• There are many stores that hire out male/female kimonos for a day and a lot of tourists (mostly asian) do it and then go around, snapping selfies as you would expect. After having to take my shoes off for the 5th time in a day to enter a temple, those kimonos and sandals made perfect sense. 🙂

      Thank you kindly. I think it’s a common response for people who visit Japan to want to return. I know do.

  6. Wonderful city. Beautiful photos. I liked “Colours of Japan” and the full-frontal view in “Kyoto Zen”.

    My first sight of Kinkakuji was in pouring August rain, Irises blooming on the near shore of the lake, rain so hard that it looked like fog, and through it the golden pavilion visible faintly. I didn’t dare to bring out my camera. That memory is better than all the photos I have taken since.

  7. Good gracious….I look at these photos and mine from my visit to Kyoto and the similarities are NIL. ha ha. Yours are fabulous. You have captured what I saw with my eyes so well and so beautifully. I loved the gold temple too.

  8. I’m speechless. Well, not completely but it’s all good. So beautiful. And it’s interesting to me to see the traditional dress (kimonos) still used by young people. I’m sure I’m the first to recognize that Tokyo is just Kyoto rearranged (LOL). Love that store sign. Now, there’s someone with a sense of humor! I love those beautiful fans and the gardens are magnificent. What a wonderful trip! 🙂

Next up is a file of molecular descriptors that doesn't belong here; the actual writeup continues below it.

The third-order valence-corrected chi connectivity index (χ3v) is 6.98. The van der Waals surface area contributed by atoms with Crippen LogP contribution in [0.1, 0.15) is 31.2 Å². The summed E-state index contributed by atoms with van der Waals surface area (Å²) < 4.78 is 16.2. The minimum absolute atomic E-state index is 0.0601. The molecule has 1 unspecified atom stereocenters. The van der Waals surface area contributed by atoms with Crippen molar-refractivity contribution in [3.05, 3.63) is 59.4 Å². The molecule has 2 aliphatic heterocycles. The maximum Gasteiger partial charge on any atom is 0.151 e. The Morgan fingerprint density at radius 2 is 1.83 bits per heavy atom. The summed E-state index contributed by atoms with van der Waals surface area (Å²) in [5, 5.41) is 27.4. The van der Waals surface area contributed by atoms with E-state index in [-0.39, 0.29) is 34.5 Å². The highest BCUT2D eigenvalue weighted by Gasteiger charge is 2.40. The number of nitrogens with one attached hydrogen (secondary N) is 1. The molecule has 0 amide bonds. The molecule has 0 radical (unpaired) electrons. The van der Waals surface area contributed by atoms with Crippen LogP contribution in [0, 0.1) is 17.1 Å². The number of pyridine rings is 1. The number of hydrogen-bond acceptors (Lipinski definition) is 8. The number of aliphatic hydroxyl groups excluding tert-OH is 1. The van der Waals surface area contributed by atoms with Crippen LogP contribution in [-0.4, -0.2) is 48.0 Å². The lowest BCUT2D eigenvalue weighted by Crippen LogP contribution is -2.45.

9. Doesn’t Hokan-ji’s pagoda look stunningly “modern”? I don’t know why, but the spire is something I’d imagine seeing in a Ray Bradbury 1960 sci-fi book.

    Loved the Ukiyoe museum’s sign. Not being Japanese, the language barrier and relative shyness of people there has always been a bit of a wall, but I felt this wall being the lowest in Kyoto, with people being the ‘quirkiest’ if that’s a word.

    Thanks!!

    • I wondered if the spire at the top of various pagodas were authentic or modern additions. It seems most are authentic but near the top is a wire structure with a wire leading down (to the ground?), possibly to counteract lightning strikes.
      Interesting observations from the sign. Quirkiest? Hard to say based on my limited experience. Every city/region has its contenders. 🙂

  10. Tourist hotspots like this are hard to make look original in photos, but you did an excellent job and put a nice spin on them. Like in the photo of the geisha blending in with the colors – love it! And even the classical Fushimi Inari shot, you managed to get the shades dancing a bit 🙂 Well done!

  11. Love the composition and tones of ‘The Colors of Japan” and the vivid follow-up with ‘Fans’. But no one does color better than Mother Nature as you’ve illustrated with your postcard perfect ‘Tenryu-ji outlook’ But Man comes close to perfect with ‘Kinkaku-ji’, blending it so brilliantly with Mother Nature’s. Kyoto gold indeed.